The Milwaukee County Board made several controversial decisions Thursday. The majority voted to dismiss county attorney Kimberly Walker. There was no discussion, but several supervisors stated afterward that they had lost confidence in her neutrality. She was appointed by County Executive Abele. He lobbied to reduce the board’s power.
The U.S. House defeated its version of the farm bill this afternoon. The bill would have cut the food stamps program and transformed subsidies for farmers from direct payments to crop insurance premium support. But Republicans lost 60 of their own members who voted no, along with most Democrats.
From NPR News, this is ALL THINGS CONSIDERED. I'm Melissa Block.
ROBERT SIEGEL, HOST:
And I'm Robert Siegel. We begin this hour with what appears to be a major breakthrough in the Senate on immigration. The legislation has been stalled, as some senators complained that it did not do enough to secure the border with Mexico. Well, today, a compromise has been struck. It would nearly double the number of border patrol agents at the Mexican border.
The White House is planning a major new push on climate change. The initiative may include rules to limit emissions from existing power plants. That's a controversial move that environmentalists wanted for a long time. For more, NPR's Ari Shapiro joins us from the White House. And Ari, up until now, where has climate change been on the president's list of priorities, would you say?
For a little more than a month now, we've been reporting on the IRS's flagging of Tea Party and conservative groups for extra scrutiny. Through it all, some basic questions remain: Who ordered the targeting? And why?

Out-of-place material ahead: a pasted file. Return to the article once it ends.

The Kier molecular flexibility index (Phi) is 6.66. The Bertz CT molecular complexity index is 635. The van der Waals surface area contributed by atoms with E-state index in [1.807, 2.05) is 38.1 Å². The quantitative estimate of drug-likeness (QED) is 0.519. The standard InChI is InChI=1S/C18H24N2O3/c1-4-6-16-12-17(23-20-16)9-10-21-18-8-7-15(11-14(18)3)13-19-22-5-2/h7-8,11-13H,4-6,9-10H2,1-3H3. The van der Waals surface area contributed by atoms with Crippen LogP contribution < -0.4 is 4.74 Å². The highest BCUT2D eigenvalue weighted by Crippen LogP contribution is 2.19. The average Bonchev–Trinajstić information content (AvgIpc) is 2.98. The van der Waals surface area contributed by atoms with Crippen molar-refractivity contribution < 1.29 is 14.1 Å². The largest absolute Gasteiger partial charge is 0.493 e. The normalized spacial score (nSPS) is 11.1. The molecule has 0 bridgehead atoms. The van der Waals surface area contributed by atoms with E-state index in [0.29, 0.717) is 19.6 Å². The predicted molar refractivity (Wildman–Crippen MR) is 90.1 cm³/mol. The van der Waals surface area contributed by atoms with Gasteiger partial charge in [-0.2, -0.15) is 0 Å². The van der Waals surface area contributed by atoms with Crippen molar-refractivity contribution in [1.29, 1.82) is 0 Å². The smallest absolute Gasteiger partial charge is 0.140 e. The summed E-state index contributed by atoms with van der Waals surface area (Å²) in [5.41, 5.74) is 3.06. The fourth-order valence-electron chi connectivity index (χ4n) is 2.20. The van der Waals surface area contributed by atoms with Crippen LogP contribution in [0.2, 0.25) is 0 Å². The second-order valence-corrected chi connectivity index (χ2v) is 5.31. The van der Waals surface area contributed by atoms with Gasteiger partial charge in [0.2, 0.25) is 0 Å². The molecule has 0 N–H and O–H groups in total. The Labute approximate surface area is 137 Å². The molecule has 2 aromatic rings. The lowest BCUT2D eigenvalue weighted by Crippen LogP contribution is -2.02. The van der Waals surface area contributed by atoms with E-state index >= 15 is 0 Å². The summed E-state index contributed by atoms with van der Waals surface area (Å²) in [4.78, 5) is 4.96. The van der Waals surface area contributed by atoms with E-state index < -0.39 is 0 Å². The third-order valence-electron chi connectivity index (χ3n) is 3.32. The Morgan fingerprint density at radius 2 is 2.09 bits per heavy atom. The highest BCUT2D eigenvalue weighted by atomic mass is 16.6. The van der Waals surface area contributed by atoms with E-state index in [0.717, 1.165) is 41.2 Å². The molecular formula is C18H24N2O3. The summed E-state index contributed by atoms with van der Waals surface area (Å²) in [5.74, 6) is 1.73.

We don't have any satisfying answers to those questions yet — and it seems neither do the congressional investigators. But along the way, as new revelations have trickled out, we've noticed some surprising and even puzzling facts about the situation that haven't gotten much attention.
Journalist Jonathan Alter sees the 2012 presidential contest as the most consequential election of recent times. In his new book, The Center Holds, Alter argues that President Obama's re-election prevented the country from veering sharply to the right.
The Wisconsin Claims Board is denying a $160,000 claim from Wisconsin & Southern railroad company. It says it began preparing its tracks for a high-speed rail extension in 2010 - without a contract, because former Gov. Jim Doyle wanted to move ahead quickly with the project. When Scott Walker became Governor in 2011, he rejected the money the federal government had awarded Wisconsin to expand high-speed rail, killing the plans.
The claims board has decided the state is not liable for reimbursing the railroad firm for the work it performed, because no contract existed.
On a Thursday, it's MORNING EDITION from NPR News. I'm Steve Inskeep.
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And I'm Renee Montagne. Good Morning.
In one of his final appearances on Capitol Hill, normally media-shy FBI Director Robert Mueller made some news. Mueller, who's retiring in September, acknowledged that the FBI has started to deploy unarmed drones in the U.S. Still, he played down how often agents use those drones.
As the Senate debates a massive overhaul of the nation's immigration laws, one of its newest members has emerged as a leading opponent of the bill's most controversial feature: a path to citizenship for millions living in the country unlawfully.
The views of that freshman senator — Texas Republican Ted Cruz — have been significantly colored by the saga of his own father, an immigrant from Cuba.
"In my opinion, if we allow those who are here illegally to be put on a path to citizenship, that is incredibly unfair to those who follow the rules," Cruz has said.